Trinity Western University, et al. v. Law Society of Upper Canada
(Ont.) (Civil) (By Leave)
Law of professions - Freedom of religion (s. 2(a)) - Charter — Freedom of religion — Equality rights — Regulation of legal profession — Law societies and governing bodies — Ontario law society denied accreditation to British Columbia’s Trinity Western University (“TWU”) law school because students there must sign community covenant that does not recognize same-sex marriage — TWU sought judicial review — Law society’s refusal decision was confirmed by reviewing court and TWU’s subsequent appeal was dismissed — Whether law society’s refusal decision was reasonable.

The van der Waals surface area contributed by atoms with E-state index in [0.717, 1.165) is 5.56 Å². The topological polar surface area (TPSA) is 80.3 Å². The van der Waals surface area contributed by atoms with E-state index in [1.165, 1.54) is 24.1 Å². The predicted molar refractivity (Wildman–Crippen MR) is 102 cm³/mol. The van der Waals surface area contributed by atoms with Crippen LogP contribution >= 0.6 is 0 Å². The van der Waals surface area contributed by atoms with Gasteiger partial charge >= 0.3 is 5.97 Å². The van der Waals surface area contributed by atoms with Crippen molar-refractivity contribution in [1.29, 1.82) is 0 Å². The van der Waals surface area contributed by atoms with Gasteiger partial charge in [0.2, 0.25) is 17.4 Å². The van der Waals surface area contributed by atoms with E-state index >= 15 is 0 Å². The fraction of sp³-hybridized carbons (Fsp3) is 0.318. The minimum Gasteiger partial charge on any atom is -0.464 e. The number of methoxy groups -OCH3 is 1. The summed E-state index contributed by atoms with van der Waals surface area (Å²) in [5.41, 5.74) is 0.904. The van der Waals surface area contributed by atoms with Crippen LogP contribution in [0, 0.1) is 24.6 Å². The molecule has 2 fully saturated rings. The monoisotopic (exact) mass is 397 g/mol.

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The respondent Law Society of Upper Canada (“LSUC”) denied accreditation to the law school of the applicant Trinity Western University (“TWU”). TWU is a private post-secondary institution in British Columbia that provides an education founded on evangelical Christian principles. TWU’s approach to community development was expressed in a Community Covenant, a code of conduct that encouraged or discouraged certain behaviour based on evangelical Christian notions of Biblical teaching and morality. The covenant prohibited sexual intimacy that violated the sacredness of marriage between a man and a woman. Unmarried individuals were expected to live chaste, celibate lives. TWU did not prohibit admission to lesbian, gay, bisexual or transgendered (LGBTQ) students, and the covenant prohibited any forms of discrimination or prejudice. However, TWU did prohibit admission to its law school if a student refused to sign the covenant. Because of TWU’s convenant, the LSUC’s Benchers voted to refuse its accreditation in Ontario. On judicial review, the court held that the LSUC was entitled, in the exercise of its statutory mandate to act in the public interest, to refuse to accredit TWU’s law school based on the discriminatory nature of the community covenant. The reviewing court found that although the decision breached the freedom of religion rights of the applicants, TWU and its representative student (“TWU et al.”), the LSUC had engaged in a reasonable and proportionate balancing of the Charter protections at issue. Therefore, the reviewing court concluded that the LSUC’s refusal decision was reasonable. A unanimous Court of Appeal dismissed TWU et al.’s subsequent appeal.
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